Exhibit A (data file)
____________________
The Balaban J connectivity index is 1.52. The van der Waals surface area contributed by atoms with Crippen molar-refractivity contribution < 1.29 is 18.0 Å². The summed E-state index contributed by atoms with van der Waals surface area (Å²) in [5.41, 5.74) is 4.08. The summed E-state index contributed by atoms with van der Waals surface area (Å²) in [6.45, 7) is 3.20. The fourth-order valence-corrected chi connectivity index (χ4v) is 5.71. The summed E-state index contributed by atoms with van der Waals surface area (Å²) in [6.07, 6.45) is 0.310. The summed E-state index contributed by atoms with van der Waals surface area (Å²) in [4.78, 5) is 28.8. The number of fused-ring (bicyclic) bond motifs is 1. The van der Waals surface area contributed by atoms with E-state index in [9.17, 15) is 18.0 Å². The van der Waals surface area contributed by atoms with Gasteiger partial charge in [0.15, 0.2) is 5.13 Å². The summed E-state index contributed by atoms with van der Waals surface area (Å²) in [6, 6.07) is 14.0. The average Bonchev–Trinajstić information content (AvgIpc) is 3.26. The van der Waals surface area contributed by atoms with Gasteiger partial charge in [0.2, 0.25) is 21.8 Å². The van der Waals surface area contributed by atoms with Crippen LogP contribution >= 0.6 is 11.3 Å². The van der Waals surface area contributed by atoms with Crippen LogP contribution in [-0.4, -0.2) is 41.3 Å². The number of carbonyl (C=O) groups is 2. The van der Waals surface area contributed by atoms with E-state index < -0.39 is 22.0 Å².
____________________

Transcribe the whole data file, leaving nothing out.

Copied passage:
The Balaban J connectivity index is 1.52. The van der Waals surface area contributed by atoms with Crippen molar-refractivity contribution < 1.29 is 18.0 Å². The summed E-state index contributed by atoms with van der Waals surface area (Å²) in [5.41, 5.74) is 4.08. The summed E-state index contributed by atoms with van der Waals surface area (Å²) in [6.45, 7) is 3.20. The fourth-order valence-corrected chi connectivity index (χ4v) is 5.71. The summed E-state index contributed by atoms with van der Waals surface area (Å²) in [6.07, 6.45) is 0.310. The summed E-state index contributed by atoms with van der Waals surface area (Å²) in [4.78, 5) is 28.8. The number of fused-ring (bicyclic) bond motifs is 1. The van der Waals surface area contributed by atoms with E-state index in [9.17, 15) is 18.0 Å². The van der Waals surface area contributed by atoms with Gasteiger partial charge in [0.15, 0.2) is 5.13 Å². The summed E-state index contributed by atoms with van der Waals surface area (Å²) in [6, 6.07) is 14.0. The average Bonchev–Trinajstić information content (AvgIpc) is 3.26. The van der Waals surface area contributed by atoms with Gasteiger partial charge in [0.2, 0.25) is 21.8 Å². The van der Waals surface area contributed by atoms with Crippen LogP contribution >= 0.6 is 11.3 Å². The van der Waals surface area contributed by atoms with Crippen LogP contribution in [-0.4, -0.2) is 41.3 Å². The number of carbonyl (C=O) groups is 2. The van der Waals surface area contributed by atoms with E-state index < -0.39 is 22.0 Å².